Rethinking the “War on Poverty”

michael tanner

michael tanner

In January 1964, President Lyndon Johnson delivered his first State of the Union address, and he declared an “unconditional war on poverty in America.” Almost 50 years later, on Jan. 21, Center of the American Experiment, a nonpartisan think tank that brings conservative and free market ideas to bear on the hardest problems facing Minnesota and the nation, held an event at the Radisson Blu in downtown Minneapolis entitled, War on Poverty or “War on Work?”. The purpose of the event was to understand what impact government efforts have had on poverty in America and to investigate other possible strategies to increase jobs and reduce poverty.

The keynote speaker was Michael Tanner, a renowned researcher in a variety of domestic policies with a particular emphasis on health care reform, social welfare policy, and Social Security. Tanner’s writings have appeared in nearly every major American newspaper, including the New York Times, Washington Post, Los Angeles Times, Wall Street Journal, and USA Today.

Tanner believes that government has failed to make any impact on reducing poverty in America. In 2012, the federal government spent $668 billion to fund 126 separate anti-poverty programs. State and local governments kicked in another $284 million, bringing total anti-poverty spending to nearly $1 trillion in that year alone. The poverty level varies from state to state, but the average is an annual income of $12,000 for one person. If you would take that $1 trillion and disperse it evenly to every poor person in America, you could write a check amounting to $20,610, or $61,830 per poor family of three. In fact, in most states the combined value of the most common welfare programs exceeds the earning potential of an entry-level job, discouraging welfare recipients from seeking those jobs and taking their first step up the economic ladder.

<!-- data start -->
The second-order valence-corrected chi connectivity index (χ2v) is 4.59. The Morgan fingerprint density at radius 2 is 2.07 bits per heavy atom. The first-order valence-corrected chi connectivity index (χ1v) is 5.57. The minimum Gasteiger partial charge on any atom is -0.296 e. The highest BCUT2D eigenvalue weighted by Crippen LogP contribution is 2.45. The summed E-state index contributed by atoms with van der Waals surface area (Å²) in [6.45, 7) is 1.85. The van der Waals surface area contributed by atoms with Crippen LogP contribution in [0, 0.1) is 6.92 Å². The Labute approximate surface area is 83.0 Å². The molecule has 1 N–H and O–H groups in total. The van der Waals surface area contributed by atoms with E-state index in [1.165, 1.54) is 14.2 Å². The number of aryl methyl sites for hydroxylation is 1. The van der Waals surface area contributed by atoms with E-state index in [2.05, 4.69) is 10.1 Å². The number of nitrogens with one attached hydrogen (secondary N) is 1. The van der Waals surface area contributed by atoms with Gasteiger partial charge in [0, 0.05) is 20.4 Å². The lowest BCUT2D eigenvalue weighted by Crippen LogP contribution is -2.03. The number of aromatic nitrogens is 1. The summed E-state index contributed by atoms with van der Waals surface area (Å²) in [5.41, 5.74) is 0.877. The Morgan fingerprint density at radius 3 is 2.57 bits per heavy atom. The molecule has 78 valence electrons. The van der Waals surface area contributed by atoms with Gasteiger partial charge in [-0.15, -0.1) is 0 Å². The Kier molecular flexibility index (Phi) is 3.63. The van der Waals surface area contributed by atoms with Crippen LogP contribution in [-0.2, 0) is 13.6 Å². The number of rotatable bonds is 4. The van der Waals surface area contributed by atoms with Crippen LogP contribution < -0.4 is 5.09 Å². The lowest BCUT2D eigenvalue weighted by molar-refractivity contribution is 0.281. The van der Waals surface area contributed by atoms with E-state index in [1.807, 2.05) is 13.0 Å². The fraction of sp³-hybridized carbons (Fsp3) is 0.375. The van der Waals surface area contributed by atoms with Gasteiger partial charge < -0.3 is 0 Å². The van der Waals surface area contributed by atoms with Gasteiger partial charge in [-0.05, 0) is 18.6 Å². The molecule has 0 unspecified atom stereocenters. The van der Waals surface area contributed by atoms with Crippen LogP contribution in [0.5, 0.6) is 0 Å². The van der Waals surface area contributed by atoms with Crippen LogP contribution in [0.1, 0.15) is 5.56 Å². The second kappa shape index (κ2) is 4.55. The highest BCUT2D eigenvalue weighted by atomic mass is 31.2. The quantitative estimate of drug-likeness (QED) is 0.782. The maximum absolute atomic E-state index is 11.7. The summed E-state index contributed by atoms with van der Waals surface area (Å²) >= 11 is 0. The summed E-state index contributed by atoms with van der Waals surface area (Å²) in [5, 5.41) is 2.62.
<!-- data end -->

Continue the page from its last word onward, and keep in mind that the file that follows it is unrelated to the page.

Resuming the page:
President Obama’s former Treasury secretary, Larry Summers, estimated “the existence of unemployment insurance almost doubles the number of unemployment spells lasting more than three months.” A person with a basic understanding of human nature should not be surprised by this fact. Workers are less likely to look for work or accept less-than-ideal jobs as long as they are shielded from the full consequences of being unemployed. That does not mean anyone is becoming rich off unemployment or that unemployed people are lazy. It means there is a problem with the way the government tries to help people out of poverty.

Leftist politicians want to extend these unemployment benefits, without realizing that the people most likely to suffer from extending them are the long-term unemployed. The longer workers stays unemployed, the more their skills deteriorate. By extending the time spent without a job, extending benefits makes it less likely that an unemployed worker will eventually find a job and could even reduce the workers’ wages when they do find work. Low-income workers with limited skills and frequent spells of unemployment may find this a particular problem.